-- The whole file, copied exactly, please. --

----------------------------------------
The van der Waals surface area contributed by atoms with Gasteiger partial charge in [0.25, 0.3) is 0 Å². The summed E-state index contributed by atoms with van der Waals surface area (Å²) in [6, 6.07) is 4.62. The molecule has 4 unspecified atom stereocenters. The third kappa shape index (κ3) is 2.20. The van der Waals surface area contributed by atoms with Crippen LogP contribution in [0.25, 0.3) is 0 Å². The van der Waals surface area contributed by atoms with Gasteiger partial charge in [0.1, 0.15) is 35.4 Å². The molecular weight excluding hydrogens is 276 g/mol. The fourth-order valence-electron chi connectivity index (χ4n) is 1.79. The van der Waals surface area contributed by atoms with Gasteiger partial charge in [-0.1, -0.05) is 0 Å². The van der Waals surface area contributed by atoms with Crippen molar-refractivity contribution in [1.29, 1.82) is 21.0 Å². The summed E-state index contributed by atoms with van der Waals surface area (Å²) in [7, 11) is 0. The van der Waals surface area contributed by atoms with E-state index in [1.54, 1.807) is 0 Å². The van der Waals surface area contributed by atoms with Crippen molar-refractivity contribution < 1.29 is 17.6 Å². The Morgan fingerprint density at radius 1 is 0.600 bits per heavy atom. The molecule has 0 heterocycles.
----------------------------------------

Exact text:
The van der Waals surface area contributed by atoms with Gasteiger partial charge in [0.25, 0.3) is 0 Å². The summed E-state index contributed by atoms with van der Waals surface area (Å²) in [6, 6.07) is 4.62. The molecule has 4 unspecified atom stereocenters. The third kappa shape index (κ3) is 2.20. The van der Waals surface area contributed by atoms with Crippen LogP contribution in [0.25, 0.3) is 0 Å². The van der Waals surface area contributed by atoms with Gasteiger partial charge in [0.1, 0.15) is 35.4 Å². The molecular weight excluding hydrogens is 276 g/mol. The fourth-order valence-electron chi connectivity index (χ4n) is 1.79. The van der Waals surface area contributed by atoms with Gasteiger partial charge in [-0.1, -0.05) is 0 Å². The van der Waals surface area contributed by atoms with Crippen molar-refractivity contribution in [1.29, 1.82) is 21.0 Å². The summed E-state index contributed by atoms with van der Waals surface area (Å²) in [7, 11) is 0. The van der Waals surface area contributed by atoms with E-state index in [1.54, 1.807) is 0 Å². The van der Waals surface area contributed by atoms with Crippen molar-refractivity contribution < 1.29 is 17.6 Å². The Morgan fingerprint density at radius 1 is 0.600 bits per heavy atom. The molecule has 0 heterocycles.